[Lamb, Charles. The Complete Works of Charles Lamb. New York: The Modern Library, 1935, pages 620-621.]

This document is on The Quaker Writings Home Page

"...Tell Lloyd I have had thoughts of turning Quaker, and have been reading, or am rather just beginning to read, a most capital book, good thoughts in good language. William Penn's No Cross, No Crown. I like it immensely. Unluckily I went to one of his meetings, tell him, in St. John Street, yesterday, and saw a man under all the agitations and workings of a fanatic, who believed himself under the influence of some "inevitable presence." This cured me of Quakerism. I love books of Penn and Woolman; but I detest the vanity of a man thinking he speaks by the Spirit, when what he says an ordinary man might say without all that quaking and trembling. In the midst of his inspiration (and the effects of it were most noisy) was handed into the meeting a most terrible blackguard Wapping sailor. The poor man, I believe, had rather have been in the part of an engagement, for the congregation of broad-brims, together with the ravings of the prophet were too much for his gravity, though I saw even he had delicacy enough not to laugh out. And the inspired gentleman, though his manner was so supernatural, yet neither talked nor professed to talk anything more than common morality, with now and then a declaration of not speaking from himself. Among other things, looking back to his childhood and early youth, he told the meeting what a graceless young dog he had been; that in his youth he had a good share of wit. Reader, if thou hadst seen the gentleman, thou wouldst have sworn that it must indeed been many years ago for his rueful physiognomy would have scared away the playful goddess from the meeting, where he presided, for ever. A wit! a wit! what could he mean? Lloyd, it minded me of Falkland in the Rivals, "Am I full of wit and humour? No, indeed you are not. Am I the life and soul of every company I come into? No, it cannot be said are." That hard-faced gentleman, a wit! Why, Nature wrote on his fanatic forehead fifty years ago, "Wit never comes, that comes to all." I should be as scandalised at a bon mot issuing from his oracle- looking mouth as to see Cato go down a country dance. God love you all! You are very good to submit to be pleased with reading my nothings. 'Tis the privilege of friendship to talk nonsense and to have her nonsense respected. -- Yours ever,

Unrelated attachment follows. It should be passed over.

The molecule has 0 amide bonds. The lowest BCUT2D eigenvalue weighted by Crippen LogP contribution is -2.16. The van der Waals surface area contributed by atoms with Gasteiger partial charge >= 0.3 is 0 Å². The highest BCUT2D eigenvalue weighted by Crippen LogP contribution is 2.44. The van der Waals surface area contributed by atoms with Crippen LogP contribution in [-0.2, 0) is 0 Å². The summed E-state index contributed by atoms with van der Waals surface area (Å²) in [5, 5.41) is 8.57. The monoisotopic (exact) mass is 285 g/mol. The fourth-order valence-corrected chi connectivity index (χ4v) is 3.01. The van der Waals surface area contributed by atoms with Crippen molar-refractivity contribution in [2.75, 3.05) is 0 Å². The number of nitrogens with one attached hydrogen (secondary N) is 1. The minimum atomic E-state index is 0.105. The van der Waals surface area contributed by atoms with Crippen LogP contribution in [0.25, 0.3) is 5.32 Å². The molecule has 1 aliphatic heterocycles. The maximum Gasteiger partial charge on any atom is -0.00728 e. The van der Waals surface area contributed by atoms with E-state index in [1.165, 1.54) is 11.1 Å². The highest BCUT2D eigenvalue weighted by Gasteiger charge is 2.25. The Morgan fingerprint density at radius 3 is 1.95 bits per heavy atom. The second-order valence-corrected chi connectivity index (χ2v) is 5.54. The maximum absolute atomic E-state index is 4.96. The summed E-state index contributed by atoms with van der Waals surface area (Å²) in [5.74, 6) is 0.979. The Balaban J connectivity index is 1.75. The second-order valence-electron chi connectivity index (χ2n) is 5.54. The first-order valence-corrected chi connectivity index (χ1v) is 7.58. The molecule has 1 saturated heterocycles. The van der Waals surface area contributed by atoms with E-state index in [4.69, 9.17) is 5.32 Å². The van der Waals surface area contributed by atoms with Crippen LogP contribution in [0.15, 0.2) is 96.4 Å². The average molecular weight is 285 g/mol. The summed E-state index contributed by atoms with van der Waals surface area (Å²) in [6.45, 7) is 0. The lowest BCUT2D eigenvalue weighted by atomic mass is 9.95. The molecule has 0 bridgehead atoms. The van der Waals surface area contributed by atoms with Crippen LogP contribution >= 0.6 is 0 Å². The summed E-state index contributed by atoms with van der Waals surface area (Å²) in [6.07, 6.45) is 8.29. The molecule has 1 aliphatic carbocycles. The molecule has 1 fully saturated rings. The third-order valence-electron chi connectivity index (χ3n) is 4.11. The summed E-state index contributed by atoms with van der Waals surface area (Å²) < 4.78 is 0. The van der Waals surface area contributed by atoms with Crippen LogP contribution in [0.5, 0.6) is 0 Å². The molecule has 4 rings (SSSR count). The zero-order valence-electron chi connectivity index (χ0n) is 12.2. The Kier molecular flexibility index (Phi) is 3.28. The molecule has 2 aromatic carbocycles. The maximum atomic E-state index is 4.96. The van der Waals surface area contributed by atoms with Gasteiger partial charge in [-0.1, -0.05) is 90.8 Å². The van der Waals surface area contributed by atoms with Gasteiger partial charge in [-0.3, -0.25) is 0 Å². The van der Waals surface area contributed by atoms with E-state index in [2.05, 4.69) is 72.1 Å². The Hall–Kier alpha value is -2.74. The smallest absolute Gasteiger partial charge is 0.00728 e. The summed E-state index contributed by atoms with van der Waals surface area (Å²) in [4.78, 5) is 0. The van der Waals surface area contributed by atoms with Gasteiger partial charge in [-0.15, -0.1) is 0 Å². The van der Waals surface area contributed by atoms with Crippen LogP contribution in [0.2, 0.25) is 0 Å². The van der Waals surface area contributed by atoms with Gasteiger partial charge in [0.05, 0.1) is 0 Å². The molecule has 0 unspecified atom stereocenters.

(I thought is only fair to Lamb to observe that his views of this event mellowed over time. This extract comes from the better know Essay of Elia, A Quakers' Meeting [page 44 of the same volume.]

Once only, and it was some years ago, I witnessed a sample of the Foxian orgasm. It was a man of giant stature, who, as Wordworth phrases it, might have danced "from head to foot equipt in iron mail." His frame was of iron, too. But he was malleable. I saw him shake all over with the spirit -- I dare not say of delusion. The strivings of the outer man were unutterable -- he seemed not to speak, but to be spoken from. I saw the strong man bowed down, and his knees to fail -- his joints all seemed loosening -- it was a figure to set off against Paul's preaching -- the words he uttered were few, and sound -- he was evidently resisting will -- keeping down his own word-wisdom with more mighty effort the world's orators strain for theirs. "He had been a WIT in his youth, he told us, with expressions of a sober remorse. And it was not till long after the impression had begun to wear away that I was enabled, with something like a smile, to recall the striking incongruity of the confession -- understanding the term in its worldly acceptation--with the frame and physiognomy of the person before me. His brow would have away the Levities---the Jocos Risus-que -- faster than the Loves fled face of Dis at Enna. -- By wit, even in his youth, I will be sworn understood something far within the limits of an allowable liberty.